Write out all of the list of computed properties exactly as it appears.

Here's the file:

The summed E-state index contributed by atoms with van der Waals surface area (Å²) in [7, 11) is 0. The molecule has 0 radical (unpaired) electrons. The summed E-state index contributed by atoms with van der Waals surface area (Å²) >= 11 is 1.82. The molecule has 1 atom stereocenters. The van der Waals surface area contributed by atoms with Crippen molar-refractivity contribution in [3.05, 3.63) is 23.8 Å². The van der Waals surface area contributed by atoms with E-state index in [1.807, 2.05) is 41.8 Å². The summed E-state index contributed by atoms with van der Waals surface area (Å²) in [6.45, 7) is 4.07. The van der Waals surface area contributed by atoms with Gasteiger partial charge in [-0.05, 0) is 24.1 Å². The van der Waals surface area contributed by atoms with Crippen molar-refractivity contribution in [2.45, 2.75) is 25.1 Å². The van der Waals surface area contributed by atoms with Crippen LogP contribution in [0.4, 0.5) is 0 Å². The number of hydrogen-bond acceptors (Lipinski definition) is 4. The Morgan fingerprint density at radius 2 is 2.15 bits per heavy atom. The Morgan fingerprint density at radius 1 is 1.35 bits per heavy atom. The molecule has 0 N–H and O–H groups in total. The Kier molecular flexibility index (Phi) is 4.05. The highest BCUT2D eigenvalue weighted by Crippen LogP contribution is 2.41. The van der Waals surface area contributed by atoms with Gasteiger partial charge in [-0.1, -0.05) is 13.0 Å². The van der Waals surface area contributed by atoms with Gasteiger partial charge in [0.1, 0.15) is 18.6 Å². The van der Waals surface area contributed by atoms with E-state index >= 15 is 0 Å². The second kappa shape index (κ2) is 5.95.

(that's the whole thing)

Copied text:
The summed E-state index contributed by atoms with van der Waals surface area (Å²) in [7, 11) is 0. The molecule has 0 radical (unpaired) electrons. The summed E-state index contributed by atoms with van der Waals surface area (Å²) >= 11 is 1.82. The molecule has 1 atom stereocenters. The van der Waals surface area contributed by atoms with Crippen molar-refractivity contribution in [3.05, 3.63) is 23.8 Å². The van der Waals surface area contributed by atoms with E-state index in [1.807, 2.05) is 41.8 Å². The summed E-state index contributed by atoms with van der Waals surface area (Å²) in [6.45, 7) is 4.07. The van der Waals surface area contributed by atoms with Gasteiger partial charge in [-0.05, 0) is 24.1 Å². The van der Waals surface area contributed by atoms with Crippen molar-refractivity contribution in [2.45, 2.75) is 25.1 Å². The van der Waals surface area contributed by atoms with Crippen LogP contribution in [0.4, 0.5) is 0 Å². The number of hydrogen-bond acceptors (Lipinski definition) is 4. The Morgan fingerprint density at radius 2 is 2.15 bits per heavy atom. The Morgan fingerprint density at radius 1 is 1.35 bits per heavy atom. The molecule has 0 N–H and O–H groups in total. The Kier molecular flexibility index (Phi) is 4.05. The highest BCUT2D eigenvalue weighted by Crippen LogP contribution is 2.41. The van der Waals surface area contributed by atoms with Gasteiger partial charge in [-0.1, -0.05) is 13.0 Å². The van der Waals surface area contributed by atoms with Gasteiger partial charge in [0.1, 0.15) is 18.6 Å². The van der Waals surface area contributed by atoms with E-state index >= 15 is 0 Å². The second kappa shape index (κ2) is 5.95.